Talking of matters of the heart, hero fragrance ‘Dear Polly’ was blended in honour of Jan’s wife, whom he met in an airport bar, instantly fell in love with and gallantly offered to comfort during the flight owing to her fear of flying. Clearly he did a good job, and the resulting Eau de Parfum has the same level of potential to be ‘love at first smell’, especially if you’re partial to a brew, as most Brits are. The warm middle notes of black tea were chosen to reflect Jan’s wife Polly’s love of a steaming cup of black tea first thing, while top notes of apple conveyed familiarity and musk conjured mystery. That’s the ideal relationship right there, bottled; cup of tea in the morning, cosy snuggles and a bit of distance and enigma to keep things interesting. This was made for date nights. Also, in case you were wondering, ‘Vilhelm’ is a tribute to Jan’s Swedish grandfather, rather than a pretentious, Zoolander-esque high fashion brand name. As I said earlier, Jan’s all heart.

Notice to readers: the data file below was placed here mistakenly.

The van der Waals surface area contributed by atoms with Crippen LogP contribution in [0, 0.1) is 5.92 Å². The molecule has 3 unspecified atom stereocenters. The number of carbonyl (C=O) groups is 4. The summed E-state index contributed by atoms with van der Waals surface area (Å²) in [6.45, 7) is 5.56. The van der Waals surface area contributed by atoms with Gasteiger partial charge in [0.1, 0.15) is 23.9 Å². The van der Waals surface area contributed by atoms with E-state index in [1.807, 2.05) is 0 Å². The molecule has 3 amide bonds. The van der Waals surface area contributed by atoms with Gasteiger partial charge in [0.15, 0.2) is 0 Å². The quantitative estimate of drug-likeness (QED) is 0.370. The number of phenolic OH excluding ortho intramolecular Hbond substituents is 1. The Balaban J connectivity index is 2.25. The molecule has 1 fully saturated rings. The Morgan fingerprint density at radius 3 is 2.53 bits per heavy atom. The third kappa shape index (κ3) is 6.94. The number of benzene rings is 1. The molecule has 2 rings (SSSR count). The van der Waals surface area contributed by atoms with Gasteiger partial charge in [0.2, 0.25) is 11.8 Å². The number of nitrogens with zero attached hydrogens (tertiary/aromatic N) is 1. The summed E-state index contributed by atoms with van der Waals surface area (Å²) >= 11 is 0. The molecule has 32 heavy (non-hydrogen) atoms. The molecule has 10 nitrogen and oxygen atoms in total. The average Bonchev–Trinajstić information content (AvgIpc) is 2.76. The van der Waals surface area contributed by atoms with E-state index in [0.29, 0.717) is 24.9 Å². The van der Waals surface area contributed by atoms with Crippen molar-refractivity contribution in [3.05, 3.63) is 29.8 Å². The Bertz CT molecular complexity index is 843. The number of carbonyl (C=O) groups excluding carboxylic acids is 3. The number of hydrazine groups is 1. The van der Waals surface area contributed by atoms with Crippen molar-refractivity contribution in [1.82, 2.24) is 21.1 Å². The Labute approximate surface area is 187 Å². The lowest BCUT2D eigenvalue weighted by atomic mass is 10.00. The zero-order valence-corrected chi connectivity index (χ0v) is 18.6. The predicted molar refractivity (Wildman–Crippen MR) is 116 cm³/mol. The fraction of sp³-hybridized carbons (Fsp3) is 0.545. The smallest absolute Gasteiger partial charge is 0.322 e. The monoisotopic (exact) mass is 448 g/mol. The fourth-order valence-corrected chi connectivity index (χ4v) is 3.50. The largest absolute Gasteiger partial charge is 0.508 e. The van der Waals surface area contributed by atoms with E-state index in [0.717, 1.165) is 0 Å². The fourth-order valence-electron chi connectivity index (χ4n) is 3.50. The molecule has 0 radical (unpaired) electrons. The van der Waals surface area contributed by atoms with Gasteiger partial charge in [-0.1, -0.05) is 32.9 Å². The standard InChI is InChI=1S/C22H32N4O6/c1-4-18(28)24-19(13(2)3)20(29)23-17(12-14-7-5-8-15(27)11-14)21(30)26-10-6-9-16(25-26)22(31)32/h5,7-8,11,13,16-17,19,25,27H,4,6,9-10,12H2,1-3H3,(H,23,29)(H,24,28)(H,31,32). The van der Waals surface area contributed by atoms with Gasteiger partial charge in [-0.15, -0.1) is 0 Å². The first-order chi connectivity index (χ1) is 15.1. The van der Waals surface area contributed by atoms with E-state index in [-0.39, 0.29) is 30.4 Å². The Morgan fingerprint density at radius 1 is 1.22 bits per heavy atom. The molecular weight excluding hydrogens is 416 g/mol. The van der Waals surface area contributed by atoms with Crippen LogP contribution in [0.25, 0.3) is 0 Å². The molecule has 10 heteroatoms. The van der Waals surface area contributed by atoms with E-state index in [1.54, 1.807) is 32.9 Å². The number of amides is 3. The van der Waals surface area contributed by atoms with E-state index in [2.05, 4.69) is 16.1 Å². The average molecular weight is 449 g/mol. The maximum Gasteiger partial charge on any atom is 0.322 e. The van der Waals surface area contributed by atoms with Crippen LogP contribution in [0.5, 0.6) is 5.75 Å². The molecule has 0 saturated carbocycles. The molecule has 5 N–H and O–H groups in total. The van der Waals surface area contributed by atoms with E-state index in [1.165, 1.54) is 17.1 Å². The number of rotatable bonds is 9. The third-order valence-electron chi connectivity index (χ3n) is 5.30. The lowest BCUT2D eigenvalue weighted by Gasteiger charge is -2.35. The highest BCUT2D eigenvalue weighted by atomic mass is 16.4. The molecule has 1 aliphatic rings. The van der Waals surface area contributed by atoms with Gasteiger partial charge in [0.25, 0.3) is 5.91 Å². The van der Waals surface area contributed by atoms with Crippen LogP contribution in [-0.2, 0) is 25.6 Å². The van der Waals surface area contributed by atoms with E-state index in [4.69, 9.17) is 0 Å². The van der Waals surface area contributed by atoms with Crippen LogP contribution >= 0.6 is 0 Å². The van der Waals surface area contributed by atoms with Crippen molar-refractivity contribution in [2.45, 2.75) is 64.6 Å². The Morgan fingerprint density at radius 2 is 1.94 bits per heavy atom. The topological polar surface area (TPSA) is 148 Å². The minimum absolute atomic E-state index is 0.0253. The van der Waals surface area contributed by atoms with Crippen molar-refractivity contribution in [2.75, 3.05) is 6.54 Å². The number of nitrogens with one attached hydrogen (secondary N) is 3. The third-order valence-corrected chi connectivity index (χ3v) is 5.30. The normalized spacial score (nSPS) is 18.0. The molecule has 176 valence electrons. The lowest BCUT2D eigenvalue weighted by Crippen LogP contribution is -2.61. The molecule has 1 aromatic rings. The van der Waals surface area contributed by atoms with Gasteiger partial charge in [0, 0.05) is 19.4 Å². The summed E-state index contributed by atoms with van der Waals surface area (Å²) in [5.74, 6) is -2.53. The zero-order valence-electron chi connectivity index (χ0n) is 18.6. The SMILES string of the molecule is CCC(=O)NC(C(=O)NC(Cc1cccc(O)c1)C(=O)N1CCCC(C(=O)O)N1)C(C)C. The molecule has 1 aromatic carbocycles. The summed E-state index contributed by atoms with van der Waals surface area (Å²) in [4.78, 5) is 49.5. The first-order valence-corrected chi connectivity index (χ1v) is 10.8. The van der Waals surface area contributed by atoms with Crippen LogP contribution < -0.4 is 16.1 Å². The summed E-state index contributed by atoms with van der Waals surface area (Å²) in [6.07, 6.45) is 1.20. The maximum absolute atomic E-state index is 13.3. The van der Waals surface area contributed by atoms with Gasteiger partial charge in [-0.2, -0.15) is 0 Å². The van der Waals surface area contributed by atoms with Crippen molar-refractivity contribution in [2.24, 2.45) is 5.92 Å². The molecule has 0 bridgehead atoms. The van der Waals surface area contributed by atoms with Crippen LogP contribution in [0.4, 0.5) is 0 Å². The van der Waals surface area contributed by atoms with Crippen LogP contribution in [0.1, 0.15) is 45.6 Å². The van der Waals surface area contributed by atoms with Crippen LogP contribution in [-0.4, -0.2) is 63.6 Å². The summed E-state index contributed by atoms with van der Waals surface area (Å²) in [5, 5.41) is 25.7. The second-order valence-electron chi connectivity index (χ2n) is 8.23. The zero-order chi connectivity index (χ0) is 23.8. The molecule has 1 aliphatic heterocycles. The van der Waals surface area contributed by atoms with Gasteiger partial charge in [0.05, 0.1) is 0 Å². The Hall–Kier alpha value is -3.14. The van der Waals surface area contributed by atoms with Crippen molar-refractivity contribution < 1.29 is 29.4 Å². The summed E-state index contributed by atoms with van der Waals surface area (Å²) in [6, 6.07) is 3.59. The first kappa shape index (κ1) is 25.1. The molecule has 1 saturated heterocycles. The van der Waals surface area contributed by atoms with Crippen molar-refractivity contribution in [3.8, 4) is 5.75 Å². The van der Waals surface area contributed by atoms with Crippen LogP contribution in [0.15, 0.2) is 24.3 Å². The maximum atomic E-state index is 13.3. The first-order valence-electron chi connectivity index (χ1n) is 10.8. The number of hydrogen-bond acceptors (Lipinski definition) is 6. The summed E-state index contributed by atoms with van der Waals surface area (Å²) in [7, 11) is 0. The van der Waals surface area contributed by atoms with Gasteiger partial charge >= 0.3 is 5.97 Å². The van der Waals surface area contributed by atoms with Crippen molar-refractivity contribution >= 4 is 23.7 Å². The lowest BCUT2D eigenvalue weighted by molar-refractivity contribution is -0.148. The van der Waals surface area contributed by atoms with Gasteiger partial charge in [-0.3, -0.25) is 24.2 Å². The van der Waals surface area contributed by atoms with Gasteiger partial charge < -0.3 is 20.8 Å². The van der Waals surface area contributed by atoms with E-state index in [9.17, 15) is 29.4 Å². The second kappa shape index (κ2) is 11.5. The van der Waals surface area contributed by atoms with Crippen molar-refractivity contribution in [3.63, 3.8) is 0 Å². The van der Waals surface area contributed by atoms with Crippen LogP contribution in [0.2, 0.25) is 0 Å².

If you think you don’t know Jo, think again. It’s likely you’ve worn her characterful blends before, and potentially burned a candle of her creation or added an oil of her concoction to your bath, back when she headed up her self-made brand, Jo Malone. Having sold her first incredibly successful business to Estée Lauder, Jo Malone MBE has gone back to her artisan roots and is furthering her fragrance innovations with ‘new chapter’ Jo Loves.